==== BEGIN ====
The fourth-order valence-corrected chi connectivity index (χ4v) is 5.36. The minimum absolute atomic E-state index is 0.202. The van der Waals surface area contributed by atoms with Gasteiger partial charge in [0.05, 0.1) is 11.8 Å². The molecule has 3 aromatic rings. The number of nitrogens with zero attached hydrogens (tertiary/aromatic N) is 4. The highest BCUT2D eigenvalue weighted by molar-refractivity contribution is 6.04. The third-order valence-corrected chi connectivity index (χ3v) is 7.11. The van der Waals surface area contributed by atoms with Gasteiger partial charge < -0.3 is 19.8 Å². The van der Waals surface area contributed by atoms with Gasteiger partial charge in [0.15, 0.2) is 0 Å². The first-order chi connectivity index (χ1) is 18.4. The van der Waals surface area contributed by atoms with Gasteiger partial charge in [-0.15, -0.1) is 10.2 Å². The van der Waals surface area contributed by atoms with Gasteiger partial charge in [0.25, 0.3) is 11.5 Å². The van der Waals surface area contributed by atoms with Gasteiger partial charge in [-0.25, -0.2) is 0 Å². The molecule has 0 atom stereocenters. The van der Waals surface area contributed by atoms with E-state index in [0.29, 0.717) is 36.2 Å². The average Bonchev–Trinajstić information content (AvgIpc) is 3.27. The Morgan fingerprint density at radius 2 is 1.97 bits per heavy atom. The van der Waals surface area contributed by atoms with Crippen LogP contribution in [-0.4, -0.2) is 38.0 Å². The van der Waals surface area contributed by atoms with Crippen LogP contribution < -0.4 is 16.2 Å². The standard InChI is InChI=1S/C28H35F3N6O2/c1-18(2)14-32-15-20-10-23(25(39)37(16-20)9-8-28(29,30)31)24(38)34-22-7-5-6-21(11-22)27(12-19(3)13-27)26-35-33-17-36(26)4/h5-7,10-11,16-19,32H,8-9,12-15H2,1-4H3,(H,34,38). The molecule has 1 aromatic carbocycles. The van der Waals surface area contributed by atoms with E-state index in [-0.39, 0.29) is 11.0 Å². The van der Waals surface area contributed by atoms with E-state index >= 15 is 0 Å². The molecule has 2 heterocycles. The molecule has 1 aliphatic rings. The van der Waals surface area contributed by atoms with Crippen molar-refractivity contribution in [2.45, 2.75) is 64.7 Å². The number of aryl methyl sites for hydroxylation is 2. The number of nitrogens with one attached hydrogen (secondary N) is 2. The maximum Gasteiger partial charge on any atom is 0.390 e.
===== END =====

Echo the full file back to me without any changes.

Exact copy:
The fourth-order valence-corrected chi connectivity index (χ4v) is 5.36. The minimum absolute atomic E-state index is 0.202. The van der Waals surface area contributed by atoms with Gasteiger partial charge in [0.05, 0.1) is 11.8 Å². The molecule has 3 aromatic rings. The number of nitrogens with zero attached hydrogens (tertiary/aromatic N) is 4. The highest BCUT2D eigenvalue weighted by molar-refractivity contribution is 6.04. The third-order valence-corrected chi connectivity index (χ3v) is 7.11. The van der Waals surface area contributed by atoms with Gasteiger partial charge < -0.3 is 19.8 Å². The van der Waals surface area contributed by atoms with Gasteiger partial charge in [0.15, 0.2) is 0 Å². The first-order chi connectivity index (χ1) is 18.4. The van der Waals surface area contributed by atoms with Gasteiger partial charge in [-0.15, -0.1) is 10.2 Å². The van der Waals surface area contributed by atoms with Gasteiger partial charge in [0.25, 0.3) is 11.5 Å². The van der Waals surface area contributed by atoms with Gasteiger partial charge in [-0.25, -0.2) is 0 Å². The molecule has 0 atom stereocenters. The van der Waals surface area contributed by atoms with E-state index in [0.29, 0.717) is 36.2 Å². The average Bonchev–Trinajstić information content (AvgIpc) is 3.27. The Morgan fingerprint density at radius 2 is 1.97 bits per heavy atom. The van der Waals surface area contributed by atoms with Crippen LogP contribution in [-0.4, -0.2) is 38.0 Å². The van der Waals surface area contributed by atoms with Crippen LogP contribution < -0.4 is 16.2 Å². The standard InChI is InChI=1S/C28H35F3N6O2/c1-18(2)14-32-15-20-10-23(25(39)37(16-20)9-8-28(29,30)31)24(38)34-22-7-5-6-21(11-22)27(12-19(3)13-27)26-35-33-17-36(26)4/h5-7,10-11,16-19,32H,8-9,12-15H2,1-4H3,(H,34,38). The molecule has 1 aromatic carbocycles. The van der Waals surface area contributed by atoms with E-state index in [-0.39, 0.29) is 11.0 Å². The van der Waals surface area contributed by atoms with E-state index >= 15 is 0 Å². The molecule has 2 heterocycles. The molecule has 1 aliphatic rings. The van der Waals surface area contributed by atoms with Crippen molar-refractivity contribution in [2.45, 2.75) is 64.7 Å². The number of aryl methyl sites for hydroxylation is 2. The number of nitrogens with one attached hydrogen (secondary N) is 2. The maximum Gasteiger partial charge on any atom is 0.390 e.